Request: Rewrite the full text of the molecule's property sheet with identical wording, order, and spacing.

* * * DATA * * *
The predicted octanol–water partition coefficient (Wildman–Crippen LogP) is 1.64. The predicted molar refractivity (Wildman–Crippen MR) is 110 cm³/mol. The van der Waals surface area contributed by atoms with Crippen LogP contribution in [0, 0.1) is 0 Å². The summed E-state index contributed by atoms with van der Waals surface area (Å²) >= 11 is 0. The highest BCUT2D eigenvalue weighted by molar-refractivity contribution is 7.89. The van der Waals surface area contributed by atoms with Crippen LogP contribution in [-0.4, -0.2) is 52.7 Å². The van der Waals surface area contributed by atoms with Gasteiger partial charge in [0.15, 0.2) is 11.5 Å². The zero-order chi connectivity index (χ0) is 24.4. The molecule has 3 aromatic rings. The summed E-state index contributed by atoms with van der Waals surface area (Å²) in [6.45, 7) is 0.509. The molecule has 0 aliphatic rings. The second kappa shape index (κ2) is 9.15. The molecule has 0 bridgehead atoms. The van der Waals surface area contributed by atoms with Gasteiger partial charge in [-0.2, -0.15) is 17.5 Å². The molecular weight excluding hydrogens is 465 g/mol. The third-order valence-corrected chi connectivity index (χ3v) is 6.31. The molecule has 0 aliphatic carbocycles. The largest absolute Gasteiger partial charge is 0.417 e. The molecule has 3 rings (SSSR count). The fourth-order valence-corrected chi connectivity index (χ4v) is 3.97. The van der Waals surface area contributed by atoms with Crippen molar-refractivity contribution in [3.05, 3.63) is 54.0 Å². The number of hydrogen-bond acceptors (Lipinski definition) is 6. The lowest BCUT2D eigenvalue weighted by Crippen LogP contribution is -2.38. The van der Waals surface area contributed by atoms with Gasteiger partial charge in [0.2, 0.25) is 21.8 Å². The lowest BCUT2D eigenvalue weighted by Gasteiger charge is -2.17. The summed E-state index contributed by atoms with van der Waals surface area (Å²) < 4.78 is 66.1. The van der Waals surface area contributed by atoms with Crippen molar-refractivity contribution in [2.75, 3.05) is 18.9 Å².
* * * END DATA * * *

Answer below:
The predicted octanol–water partition coefficient (Wildman–Crippen LogP) is 1.64. The predicted molar refractivity (Wildman–Crippen MR) is 110 cm³/mol. The van der Waals surface area contributed by atoms with Crippen LogP contribution in [0, 0.1) is 0 Å². The summed E-state index contributed by atoms with van der Waals surface area (Å²) >= 11 is 0. The highest BCUT2D eigenvalue weighted by molar-refractivity contribution is 7.89. The van der Waals surface area contributed by atoms with Crippen LogP contribution in [-0.4, -0.2) is 52.7 Å². The van der Waals surface area contributed by atoms with Gasteiger partial charge in [0.15, 0.2) is 11.5 Å². The zero-order chi connectivity index (χ0) is 24.4. The molecule has 3 aromatic rings. The summed E-state index contributed by atoms with van der Waals surface area (Å²) in [6.45, 7) is 0.509. The molecule has 0 aliphatic rings. The second kappa shape index (κ2) is 9.15. The molecule has 0 bridgehead atoms. The van der Waals surface area contributed by atoms with Gasteiger partial charge in [-0.2, -0.15) is 17.5 Å². The molecular weight excluding hydrogens is 465 g/mol. The third-order valence-corrected chi connectivity index (χ3v) is 6.31. The molecule has 0 aliphatic carbocycles. The largest absolute Gasteiger partial charge is 0.417 e. The molecule has 3 rings (SSSR count). The fourth-order valence-corrected chi connectivity index (χ4v) is 3.97. The van der Waals surface area contributed by atoms with Crippen molar-refractivity contribution in [3.05, 3.63) is 54.0 Å². The number of hydrogen-bond acceptors (Lipinski definition) is 6. The lowest BCUT2D eigenvalue weighted by Crippen LogP contribution is -2.38. The van der Waals surface area contributed by atoms with Gasteiger partial charge in [0.2, 0.25) is 21.8 Å². The lowest BCUT2D eigenvalue weighted by Gasteiger charge is -2.17. The summed E-state index contributed by atoms with van der Waals surface area (Å²) < 4.78 is 66.1. The van der Waals surface area contributed by atoms with Crippen molar-refractivity contribution in [2.75, 3.05) is 18.9 Å².